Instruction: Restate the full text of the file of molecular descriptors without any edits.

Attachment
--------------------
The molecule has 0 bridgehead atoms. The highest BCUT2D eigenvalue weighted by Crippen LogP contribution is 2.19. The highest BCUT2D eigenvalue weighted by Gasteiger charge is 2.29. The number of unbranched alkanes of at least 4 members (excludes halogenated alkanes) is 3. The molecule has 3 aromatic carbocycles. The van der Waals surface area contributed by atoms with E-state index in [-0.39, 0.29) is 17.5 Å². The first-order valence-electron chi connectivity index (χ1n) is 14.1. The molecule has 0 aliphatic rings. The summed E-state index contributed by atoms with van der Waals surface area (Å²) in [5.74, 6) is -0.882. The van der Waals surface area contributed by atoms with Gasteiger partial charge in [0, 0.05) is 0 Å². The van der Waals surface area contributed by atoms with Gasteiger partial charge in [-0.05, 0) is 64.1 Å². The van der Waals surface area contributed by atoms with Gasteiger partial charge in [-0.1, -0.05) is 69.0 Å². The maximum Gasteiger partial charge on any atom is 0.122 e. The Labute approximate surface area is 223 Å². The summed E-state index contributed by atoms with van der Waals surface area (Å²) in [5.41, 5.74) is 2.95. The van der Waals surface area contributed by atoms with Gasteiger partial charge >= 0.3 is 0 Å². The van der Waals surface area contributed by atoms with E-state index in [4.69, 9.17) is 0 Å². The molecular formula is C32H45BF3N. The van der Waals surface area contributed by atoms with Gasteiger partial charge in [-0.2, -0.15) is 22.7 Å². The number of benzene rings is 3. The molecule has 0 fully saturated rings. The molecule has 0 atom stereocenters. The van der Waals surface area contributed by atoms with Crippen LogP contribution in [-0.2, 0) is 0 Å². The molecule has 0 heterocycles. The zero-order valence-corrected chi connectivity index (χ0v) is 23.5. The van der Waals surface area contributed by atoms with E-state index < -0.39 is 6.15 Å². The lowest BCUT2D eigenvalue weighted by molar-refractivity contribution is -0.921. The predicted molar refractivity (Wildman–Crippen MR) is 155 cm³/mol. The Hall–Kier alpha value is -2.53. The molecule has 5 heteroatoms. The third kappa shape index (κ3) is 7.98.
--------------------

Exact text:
The molecule has 0 bridgehead atoms. The highest BCUT2D eigenvalue weighted by Crippen LogP contribution is 2.19. The highest BCUT2D eigenvalue weighted by Gasteiger charge is 2.29. The number of unbranched alkanes of at least 4 members (excludes halogenated alkanes) is 3. The molecule has 3 aromatic carbocycles. The van der Waals surface area contributed by atoms with E-state index in [-0.39, 0.29) is 17.5 Å². The first-order valence-electron chi connectivity index (χ1n) is 14.1. The molecule has 0 aliphatic rings. The summed E-state index contributed by atoms with van der Waals surface area (Å²) in [5.74, 6) is -0.882. The van der Waals surface area contributed by atoms with Gasteiger partial charge in [0, 0.05) is 0 Å². The van der Waals surface area contributed by atoms with Gasteiger partial charge in [-0.05, 0) is 64.1 Å². The van der Waals surface area contributed by atoms with Gasteiger partial charge in [-0.1, -0.05) is 69.0 Å². The maximum Gasteiger partial charge on any atom is 0.122 e. The Labute approximate surface area is 223 Å². The summed E-state index contributed by atoms with van der Waals surface area (Å²) in [5.41, 5.74) is 2.95. The van der Waals surface area contributed by atoms with Gasteiger partial charge >= 0.3 is 0 Å². The van der Waals surface area contributed by atoms with E-state index in [4.69, 9.17) is 0 Å². The molecular formula is C32H45BF3N. The van der Waals surface area contributed by atoms with Gasteiger partial charge in [-0.2, -0.15) is 22.7 Å². The number of benzene rings is 3. The molecule has 0 fully saturated rings. The molecule has 0 atom stereocenters. The van der Waals surface area contributed by atoms with Crippen LogP contribution in [-0.2, 0) is 0 Å². The molecule has 0 heterocycles. The zero-order valence-corrected chi connectivity index (χ0v) is 23.5. The van der Waals surface area contributed by atoms with E-state index < -0.39 is 6.15 Å². The lowest BCUT2D eigenvalue weighted by molar-refractivity contribution is -0.921. The predicted molar refractivity (Wildman–Crippen MR) is 155 cm³/mol. The Hall–Kier alpha value is -2.53. The molecule has 5 heteroatoms. The third kappa shape index (κ3) is 7.98.